A spokesperson for the Pima County Health Department told New Times on Thursday that person diagnosed in Pima County "has fully recovered. They didn't have hospitalizing-level symptoms; they never needed that level of care."
The Pima Unified School District closed on Thursday amid reports that some Pima Elementary School students may have been exposed to "an unknown illness." The city of Pima is in Graham County, not Pima.
On Wednesday, two people over the age of 60 who also reside in the same household as the infected health care worker have tested positive for COVID-19. That makes five of Arizona's nine cases all originating from the same household.
"Both cases are over sixty years old and from the same household as the three current Pinal County cases. They are recovering at home," a spokesperson for Pinal County Public Health said in a press release, adding that county health officials are continuing to investigate the cases and any close contacts the infected individuals may have had.
The latest presumptive positive case in Maricopa County involves a man in his 90s who is recovering at a hospital and is in stable condition, county health officials said.
It seems likely the man was at a nursing home, assisted living facility, or some sort of long-term care for the elderly when he was infected: A spokesperson for Maricopa County Public Health told ABC15 News (KNXV-TV) that the county is "working with the facility on approved cleaning recommendations," but would not say what facility the patient was in, or where the facility was.
At a press conference on Wednesday, DHS director Dr. Cara Christ said Maricopa County will "be working directly with that health care provider to ensure there is appropriate cleaning put in place, appropriate protocol and ongoing monitoring."
Asked by New Times to provide more details about what steps are being taken to contain the spread of the virus at the facility, a spokesperson for Maricopa County Public Health said only, "You can see the CDC guidance on cleaning at the CDC COVID-19 site." The spokesperson would not say whether the man lived in a nursing home or on his own.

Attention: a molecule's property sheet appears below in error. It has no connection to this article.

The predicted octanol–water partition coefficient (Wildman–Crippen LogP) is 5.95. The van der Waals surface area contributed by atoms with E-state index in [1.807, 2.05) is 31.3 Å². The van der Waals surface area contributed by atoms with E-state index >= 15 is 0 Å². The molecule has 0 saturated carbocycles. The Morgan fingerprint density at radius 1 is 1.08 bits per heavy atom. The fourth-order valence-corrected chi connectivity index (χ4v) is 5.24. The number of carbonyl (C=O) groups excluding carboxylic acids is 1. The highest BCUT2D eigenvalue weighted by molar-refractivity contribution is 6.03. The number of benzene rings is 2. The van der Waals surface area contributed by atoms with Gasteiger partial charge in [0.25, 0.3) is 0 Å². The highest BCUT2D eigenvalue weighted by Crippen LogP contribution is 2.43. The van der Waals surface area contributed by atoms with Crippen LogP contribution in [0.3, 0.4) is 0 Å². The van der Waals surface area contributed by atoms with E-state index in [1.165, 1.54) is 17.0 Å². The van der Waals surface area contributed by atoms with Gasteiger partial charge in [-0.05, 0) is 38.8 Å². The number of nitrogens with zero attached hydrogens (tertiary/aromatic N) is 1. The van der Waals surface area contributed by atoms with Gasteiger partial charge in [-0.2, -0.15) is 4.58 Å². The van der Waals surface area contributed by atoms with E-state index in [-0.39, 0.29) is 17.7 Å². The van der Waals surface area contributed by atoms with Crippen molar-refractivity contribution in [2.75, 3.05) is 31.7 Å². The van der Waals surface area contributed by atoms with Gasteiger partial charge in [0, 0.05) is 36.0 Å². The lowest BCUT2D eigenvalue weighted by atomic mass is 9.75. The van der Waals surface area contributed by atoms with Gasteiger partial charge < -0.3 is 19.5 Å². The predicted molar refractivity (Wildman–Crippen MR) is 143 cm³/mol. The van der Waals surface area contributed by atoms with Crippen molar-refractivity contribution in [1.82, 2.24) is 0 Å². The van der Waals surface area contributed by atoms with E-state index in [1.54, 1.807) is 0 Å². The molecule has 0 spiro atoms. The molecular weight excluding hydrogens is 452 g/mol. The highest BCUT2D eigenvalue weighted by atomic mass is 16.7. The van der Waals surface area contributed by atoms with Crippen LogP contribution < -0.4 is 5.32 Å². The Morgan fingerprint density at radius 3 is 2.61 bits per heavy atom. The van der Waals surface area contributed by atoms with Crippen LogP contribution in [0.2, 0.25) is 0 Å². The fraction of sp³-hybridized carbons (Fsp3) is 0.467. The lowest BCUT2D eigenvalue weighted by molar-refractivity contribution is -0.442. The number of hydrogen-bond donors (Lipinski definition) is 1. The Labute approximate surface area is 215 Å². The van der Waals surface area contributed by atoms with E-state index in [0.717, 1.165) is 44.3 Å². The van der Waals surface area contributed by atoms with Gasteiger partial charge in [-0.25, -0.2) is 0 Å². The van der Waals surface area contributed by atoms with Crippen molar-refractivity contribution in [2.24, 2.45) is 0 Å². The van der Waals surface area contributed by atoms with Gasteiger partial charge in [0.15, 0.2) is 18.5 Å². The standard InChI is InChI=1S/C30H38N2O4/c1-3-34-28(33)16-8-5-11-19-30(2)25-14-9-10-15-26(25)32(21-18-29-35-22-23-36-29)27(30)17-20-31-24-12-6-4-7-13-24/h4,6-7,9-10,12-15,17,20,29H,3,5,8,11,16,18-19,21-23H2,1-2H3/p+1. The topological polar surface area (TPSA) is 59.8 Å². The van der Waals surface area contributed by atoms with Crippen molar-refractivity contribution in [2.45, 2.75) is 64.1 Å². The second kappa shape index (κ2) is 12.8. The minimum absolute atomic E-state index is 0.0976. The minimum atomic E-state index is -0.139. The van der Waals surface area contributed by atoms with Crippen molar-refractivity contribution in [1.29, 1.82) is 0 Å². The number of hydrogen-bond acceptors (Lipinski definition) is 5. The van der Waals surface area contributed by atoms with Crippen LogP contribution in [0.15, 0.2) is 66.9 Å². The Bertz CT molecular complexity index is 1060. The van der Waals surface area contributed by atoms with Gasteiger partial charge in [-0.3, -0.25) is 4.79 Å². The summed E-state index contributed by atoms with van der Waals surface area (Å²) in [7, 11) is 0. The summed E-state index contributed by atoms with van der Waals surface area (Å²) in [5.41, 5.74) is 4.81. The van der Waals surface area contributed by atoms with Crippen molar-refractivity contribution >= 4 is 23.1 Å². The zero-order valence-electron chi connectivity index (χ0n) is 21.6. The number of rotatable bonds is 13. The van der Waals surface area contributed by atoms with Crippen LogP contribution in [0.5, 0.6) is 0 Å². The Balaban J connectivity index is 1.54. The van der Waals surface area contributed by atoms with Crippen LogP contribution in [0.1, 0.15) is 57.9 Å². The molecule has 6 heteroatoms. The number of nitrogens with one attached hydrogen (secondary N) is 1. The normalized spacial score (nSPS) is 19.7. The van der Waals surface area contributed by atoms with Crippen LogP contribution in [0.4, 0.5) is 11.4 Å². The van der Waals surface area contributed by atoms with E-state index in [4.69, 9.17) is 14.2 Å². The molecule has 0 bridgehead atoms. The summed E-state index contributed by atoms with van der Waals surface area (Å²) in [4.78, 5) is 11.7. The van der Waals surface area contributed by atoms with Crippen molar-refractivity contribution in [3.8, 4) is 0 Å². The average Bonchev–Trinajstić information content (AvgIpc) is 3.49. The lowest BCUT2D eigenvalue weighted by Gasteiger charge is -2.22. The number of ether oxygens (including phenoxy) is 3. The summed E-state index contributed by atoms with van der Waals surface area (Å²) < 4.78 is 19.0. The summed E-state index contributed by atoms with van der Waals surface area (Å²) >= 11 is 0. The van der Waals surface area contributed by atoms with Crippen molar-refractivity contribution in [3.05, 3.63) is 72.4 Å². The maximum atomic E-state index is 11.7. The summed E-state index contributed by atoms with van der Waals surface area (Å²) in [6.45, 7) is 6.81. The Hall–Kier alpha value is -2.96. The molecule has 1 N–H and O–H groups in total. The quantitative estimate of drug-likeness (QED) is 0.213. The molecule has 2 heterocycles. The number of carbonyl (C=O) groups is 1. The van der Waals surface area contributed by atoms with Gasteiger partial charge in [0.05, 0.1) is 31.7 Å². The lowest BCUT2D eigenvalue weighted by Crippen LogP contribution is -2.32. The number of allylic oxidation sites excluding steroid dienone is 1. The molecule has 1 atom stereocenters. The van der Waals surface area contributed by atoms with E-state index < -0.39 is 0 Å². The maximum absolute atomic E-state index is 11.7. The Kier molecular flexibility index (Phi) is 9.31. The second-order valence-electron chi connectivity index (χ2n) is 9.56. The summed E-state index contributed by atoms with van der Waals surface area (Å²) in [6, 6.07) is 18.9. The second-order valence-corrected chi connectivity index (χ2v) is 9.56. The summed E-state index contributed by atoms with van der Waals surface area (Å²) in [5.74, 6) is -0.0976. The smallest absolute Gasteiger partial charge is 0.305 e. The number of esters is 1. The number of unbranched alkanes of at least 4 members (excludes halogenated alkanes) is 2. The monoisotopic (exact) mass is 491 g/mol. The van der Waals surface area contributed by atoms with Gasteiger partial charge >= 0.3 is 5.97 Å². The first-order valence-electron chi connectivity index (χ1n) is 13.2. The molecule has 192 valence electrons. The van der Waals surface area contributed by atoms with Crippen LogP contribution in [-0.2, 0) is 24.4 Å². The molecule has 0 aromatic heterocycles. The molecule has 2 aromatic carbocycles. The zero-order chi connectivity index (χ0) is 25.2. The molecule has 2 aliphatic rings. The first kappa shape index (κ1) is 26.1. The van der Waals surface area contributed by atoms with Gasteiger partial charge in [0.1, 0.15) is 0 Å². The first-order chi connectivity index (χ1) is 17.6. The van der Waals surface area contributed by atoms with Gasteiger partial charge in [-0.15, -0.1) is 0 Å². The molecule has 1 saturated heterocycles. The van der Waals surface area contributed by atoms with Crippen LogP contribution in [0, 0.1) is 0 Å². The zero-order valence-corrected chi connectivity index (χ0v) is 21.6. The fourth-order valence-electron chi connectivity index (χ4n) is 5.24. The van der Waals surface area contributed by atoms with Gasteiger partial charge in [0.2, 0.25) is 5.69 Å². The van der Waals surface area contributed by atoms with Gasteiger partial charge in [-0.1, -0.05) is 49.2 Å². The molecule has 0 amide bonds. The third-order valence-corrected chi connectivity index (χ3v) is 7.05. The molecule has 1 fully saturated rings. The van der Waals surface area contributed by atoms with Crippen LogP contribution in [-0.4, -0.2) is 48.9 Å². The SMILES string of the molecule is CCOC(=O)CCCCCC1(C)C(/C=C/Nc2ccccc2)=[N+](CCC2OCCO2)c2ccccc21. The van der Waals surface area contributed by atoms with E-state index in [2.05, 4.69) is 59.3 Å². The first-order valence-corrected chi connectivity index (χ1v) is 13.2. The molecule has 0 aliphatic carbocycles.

Sonia Singh, a spokesperson for Maricopa County Public Health, said the man in his 20s is in stable condition at home and remains under observation by MCDPH, while the man in his 90s remains hospitalized but in stable condition.
Asked whether all of the close contacts of the two active Maricopa County cases had been identified and tested, Singh said only, "Close contacts have been contacted and advised to monitor for symptoms and contact Public Health if any symptoms appear." She did not respond to a follow-up question about whether the 90-year-old's close contacts from the facility he was at had been tested.
In Washington, where the COVID-19 outbreak has been especially deadly, 18 residents of the same nursing facility have died. Across the country, long-term care centers for the elderly are taking steps to reduce visits and isolate the vulnerable elderly populations they serve.
On Wednesday, Ducey issued an executive order aimed at protecting those most at risk of COVID-19: the elderly and immuno-compromised. Among other things, the order requires nursing home and assisted living facilities to implement visitor policies including enhanced symptom checks for visitors and workers.
Later on Wednesday evening, Arizona State University announced it will transition from in-person classes to online instruction. The change goes into effect Monday, March 16. Classes will continue on an online basis for two weeks, at which point the school will "assess where things stand with COVID-19," ASU President Michael Crow said in an email to students.
Northern Arizona University and Grand Canyon University have since followed suit. Meanwhile, a handful of schools across the state have closed due to concerns over the spread of the virus.
COVID-19 spreads through the air when an infected person coughs or sneezes. Symptoms appear within two to 14 days after exposure and consist of fever, cough, runny nose, or difficulty breathing. Those at highest risk for contracting the virus have traveled to an area where the virus is spreading, or have come into close contact with a person who is diagnosed as having COVID-19.
The best way to prevent COVID-19 and other respiratory diseases is to:
• Avoid close contact with people who are sick.
• Avoid touching your eyes, nose, and mouth.
• Stay home when you are sick.
• Cover your cough or sneeze with a tissue, then throw the tissue in the trash.
• Clean and disinfect frequently touched objects and surfaces using a regular household cleaning spray or wipe.
• Wash your hands often with soap and water for at least 20 seconds. If soap and water are not readily available, use an alcohol-based hand sanitizer.